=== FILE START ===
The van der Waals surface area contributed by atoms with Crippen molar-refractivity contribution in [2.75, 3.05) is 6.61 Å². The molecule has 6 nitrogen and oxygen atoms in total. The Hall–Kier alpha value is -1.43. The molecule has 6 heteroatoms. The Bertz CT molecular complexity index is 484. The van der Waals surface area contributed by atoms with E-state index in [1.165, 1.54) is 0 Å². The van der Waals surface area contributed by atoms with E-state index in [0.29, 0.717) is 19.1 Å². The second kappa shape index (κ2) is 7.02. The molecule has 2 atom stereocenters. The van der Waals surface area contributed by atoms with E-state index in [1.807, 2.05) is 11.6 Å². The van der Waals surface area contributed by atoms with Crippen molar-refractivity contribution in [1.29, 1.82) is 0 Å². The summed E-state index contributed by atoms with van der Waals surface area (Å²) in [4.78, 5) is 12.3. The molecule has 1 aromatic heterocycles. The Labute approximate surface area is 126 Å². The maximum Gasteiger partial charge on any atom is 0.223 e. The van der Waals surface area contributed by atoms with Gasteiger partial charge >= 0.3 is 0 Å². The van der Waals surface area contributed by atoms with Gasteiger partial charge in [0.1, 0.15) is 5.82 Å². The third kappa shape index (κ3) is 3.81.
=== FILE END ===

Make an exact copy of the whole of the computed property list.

The van der Waals surface area contributed by atoms with Crippen molar-refractivity contribution in [2.75, 3.05) is 6.61 Å². The molecule has 6 nitrogen and oxygen atoms in total. The Hall–Kier alpha value is -1.43. The molecule has 6 heteroatoms. The Bertz CT molecular complexity index is 484. The van der Waals surface area contributed by atoms with E-state index in [1.165, 1.54) is 0 Å². The van der Waals surface area contributed by atoms with E-state index in [0.29, 0.717) is 19.1 Å². The second kappa shape index (κ2) is 7.02. The molecule has 2 atom stereocenters. The van der Waals surface area contributed by atoms with E-state index in [1.807, 2.05) is 11.6 Å². The van der Waals surface area contributed by atoms with Crippen molar-refractivity contribution in [1.29, 1.82) is 0 Å². The summed E-state index contributed by atoms with van der Waals surface area (Å²) in [4.78, 5) is 12.3. The molecule has 1 aromatic heterocycles. The Labute approximate surface area is 126 Å². The maximum Gasteiger partial charge on any atom is 0.223 e. The van der Waals surface area contributed by atoms with Gasteiger partial charge >= 0.3 is 0 Å². The van der Waals surface area contributed by atoms with Gasteiger partial charge in [0.1, 0.15) is 5.82 Å². The third kappa shape index (κ3) is 3.81.